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Signs of improving economy lift stocks as trade concerns shrugged off

Wall Street has extended its winning streak for the fourth session, with Europe also trading higher. The Dow has crossed over the 25,000 mark again with the S&P 500 trading above 2760 at the time of writing.

Investors continue to shrug off trade war concerns and outlook for tighter monetary conditions, focusing instead on signs of improving global economy. But things could change from Friday when the G7 meeting gets under way. Trade relations between the US and the rest of the world have deteriorated badly thanks to Trump administration’s increasing preference to protectionism. Inventors better hope that the G7 meetings, which are attended by finance ministers and central bankers from 7 industrialized nations – Canada, Italy, France, Germany, Japan, UK and US – will quell what is becoming a hostile atmosphere in trade relations.

Meanwhile the economic calendar is fairly light today and will remain that way for the rest of the week. But it has been a good few days for Australian, UK and US data, with Eurozone numbers also not being not bad either. Among other things, we have seen the UK scoring a hat-trick of better-than-expected PMIs with the manufacturing, construction and services sectors all showing decent numbers. From, Australia we have had stronger-than-expected retail sales and GDP, with the latter showing a solid 1% growth in the first quarter and growth in Q4 was revised higher to 0.5% from 0.4% reported previously. Last week, Eurozone CPI came in sharply above expectations, rising to 1.9% from 1.2% previously. This was followed by better-than-expected US personal spending, core PCE price index, ISM manufacturing PMI and of course that strong jobs report on Friday which showed employment had risen by 223,000 in May with average hourly earnings rising by a better-than-forecast 0.3% on the month.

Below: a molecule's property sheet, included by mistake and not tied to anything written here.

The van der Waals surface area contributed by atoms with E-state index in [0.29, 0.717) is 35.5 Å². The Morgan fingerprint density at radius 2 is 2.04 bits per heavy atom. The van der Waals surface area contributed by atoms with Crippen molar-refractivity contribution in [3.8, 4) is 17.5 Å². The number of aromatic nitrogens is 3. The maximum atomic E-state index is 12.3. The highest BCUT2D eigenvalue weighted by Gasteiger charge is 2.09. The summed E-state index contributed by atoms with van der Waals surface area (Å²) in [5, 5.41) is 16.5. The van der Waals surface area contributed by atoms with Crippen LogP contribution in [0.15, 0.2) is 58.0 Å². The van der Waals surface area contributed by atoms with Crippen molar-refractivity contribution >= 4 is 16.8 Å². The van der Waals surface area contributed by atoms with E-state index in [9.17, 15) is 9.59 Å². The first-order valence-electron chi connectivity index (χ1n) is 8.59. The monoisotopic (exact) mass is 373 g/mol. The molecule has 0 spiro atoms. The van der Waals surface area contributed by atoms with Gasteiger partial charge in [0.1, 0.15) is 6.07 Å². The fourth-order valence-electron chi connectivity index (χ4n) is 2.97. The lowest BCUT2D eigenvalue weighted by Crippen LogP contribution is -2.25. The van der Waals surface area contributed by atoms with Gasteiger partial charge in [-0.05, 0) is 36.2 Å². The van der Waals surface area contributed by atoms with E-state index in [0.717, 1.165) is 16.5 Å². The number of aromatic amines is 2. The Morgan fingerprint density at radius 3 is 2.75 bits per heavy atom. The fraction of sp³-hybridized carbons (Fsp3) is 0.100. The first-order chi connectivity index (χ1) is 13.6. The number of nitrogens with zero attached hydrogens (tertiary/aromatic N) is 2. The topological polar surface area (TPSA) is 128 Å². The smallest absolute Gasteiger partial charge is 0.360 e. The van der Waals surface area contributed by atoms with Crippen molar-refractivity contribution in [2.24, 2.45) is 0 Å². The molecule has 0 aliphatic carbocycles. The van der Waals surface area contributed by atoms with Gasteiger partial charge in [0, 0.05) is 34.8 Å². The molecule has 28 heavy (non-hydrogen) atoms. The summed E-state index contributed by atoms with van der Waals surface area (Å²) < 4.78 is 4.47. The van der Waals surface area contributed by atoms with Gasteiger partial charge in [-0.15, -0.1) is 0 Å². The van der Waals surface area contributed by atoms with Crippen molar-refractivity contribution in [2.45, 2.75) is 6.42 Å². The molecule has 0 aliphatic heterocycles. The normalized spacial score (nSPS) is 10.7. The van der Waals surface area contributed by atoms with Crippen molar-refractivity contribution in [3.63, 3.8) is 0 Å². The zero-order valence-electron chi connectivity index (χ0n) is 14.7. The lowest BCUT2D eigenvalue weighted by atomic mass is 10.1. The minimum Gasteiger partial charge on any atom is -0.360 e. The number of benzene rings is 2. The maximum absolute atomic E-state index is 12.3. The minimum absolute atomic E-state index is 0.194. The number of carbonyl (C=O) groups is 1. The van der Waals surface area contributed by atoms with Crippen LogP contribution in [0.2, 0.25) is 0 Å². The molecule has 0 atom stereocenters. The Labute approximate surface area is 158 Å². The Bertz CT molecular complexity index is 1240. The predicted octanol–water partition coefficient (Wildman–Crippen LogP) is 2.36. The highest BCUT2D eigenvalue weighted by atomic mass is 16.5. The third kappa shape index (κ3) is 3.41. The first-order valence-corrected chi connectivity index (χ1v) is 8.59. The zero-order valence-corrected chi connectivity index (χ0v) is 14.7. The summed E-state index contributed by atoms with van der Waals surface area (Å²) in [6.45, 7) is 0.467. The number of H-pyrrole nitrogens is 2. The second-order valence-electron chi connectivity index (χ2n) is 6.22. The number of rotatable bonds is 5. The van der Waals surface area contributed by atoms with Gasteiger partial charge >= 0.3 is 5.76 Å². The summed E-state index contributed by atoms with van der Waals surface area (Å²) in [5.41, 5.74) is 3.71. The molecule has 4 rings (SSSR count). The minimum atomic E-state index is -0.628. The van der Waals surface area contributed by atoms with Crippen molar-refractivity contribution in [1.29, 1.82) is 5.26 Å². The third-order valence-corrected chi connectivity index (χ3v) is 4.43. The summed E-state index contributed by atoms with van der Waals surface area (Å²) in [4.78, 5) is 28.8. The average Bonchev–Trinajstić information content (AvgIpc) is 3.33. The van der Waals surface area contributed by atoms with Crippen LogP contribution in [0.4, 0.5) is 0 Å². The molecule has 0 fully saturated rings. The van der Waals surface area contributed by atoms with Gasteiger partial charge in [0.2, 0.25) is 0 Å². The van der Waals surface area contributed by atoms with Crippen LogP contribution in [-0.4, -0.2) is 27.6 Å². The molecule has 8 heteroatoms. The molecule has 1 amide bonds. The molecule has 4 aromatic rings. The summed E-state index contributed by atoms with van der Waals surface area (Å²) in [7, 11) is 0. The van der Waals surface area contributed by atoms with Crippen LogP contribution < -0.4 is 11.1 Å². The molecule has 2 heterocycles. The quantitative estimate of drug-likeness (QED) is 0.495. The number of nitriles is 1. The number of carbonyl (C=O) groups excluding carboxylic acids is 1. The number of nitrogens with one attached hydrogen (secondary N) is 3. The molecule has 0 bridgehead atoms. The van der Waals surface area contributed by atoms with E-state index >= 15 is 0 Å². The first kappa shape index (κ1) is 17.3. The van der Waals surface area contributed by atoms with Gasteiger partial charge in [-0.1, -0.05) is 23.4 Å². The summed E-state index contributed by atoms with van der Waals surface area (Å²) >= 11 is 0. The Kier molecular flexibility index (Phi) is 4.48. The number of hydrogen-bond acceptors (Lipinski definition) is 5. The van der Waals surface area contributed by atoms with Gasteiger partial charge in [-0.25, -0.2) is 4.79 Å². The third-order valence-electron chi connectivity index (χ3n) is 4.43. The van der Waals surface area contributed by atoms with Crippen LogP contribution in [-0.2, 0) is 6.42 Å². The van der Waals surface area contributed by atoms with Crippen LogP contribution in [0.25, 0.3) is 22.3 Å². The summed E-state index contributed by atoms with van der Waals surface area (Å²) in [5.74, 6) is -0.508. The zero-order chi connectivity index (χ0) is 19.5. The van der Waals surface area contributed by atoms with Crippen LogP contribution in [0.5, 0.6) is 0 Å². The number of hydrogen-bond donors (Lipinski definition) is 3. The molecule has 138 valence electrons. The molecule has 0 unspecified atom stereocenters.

These macroeconomic pointers have helped to reduce concerns over a slowing global economy and offset worries over global trade. Investors are also not too alarmed about the prospects of tighter monetary conditions, at least for now anyway.  

Looking ahead to the rest of this week, the economic calendar doesn’t get any busier but we will still have a few potentially market moving data to look forward to, including trade figures from China (Friday) – which could give US President Donald Trump excuse to defend and push ahead his protectionist policies – and employment figures from Canada (Friday). Next week is even more interesting as we have three major central bank meetings – Federal Reserve, European Central Bank and Bank of Japan – to look forward to, along with key consumer inflation data from both the UK and US, with the former also publishing its latest earnings figures. We will also have key employment figures from Australia along with Chinese and US industrial productions numbers.


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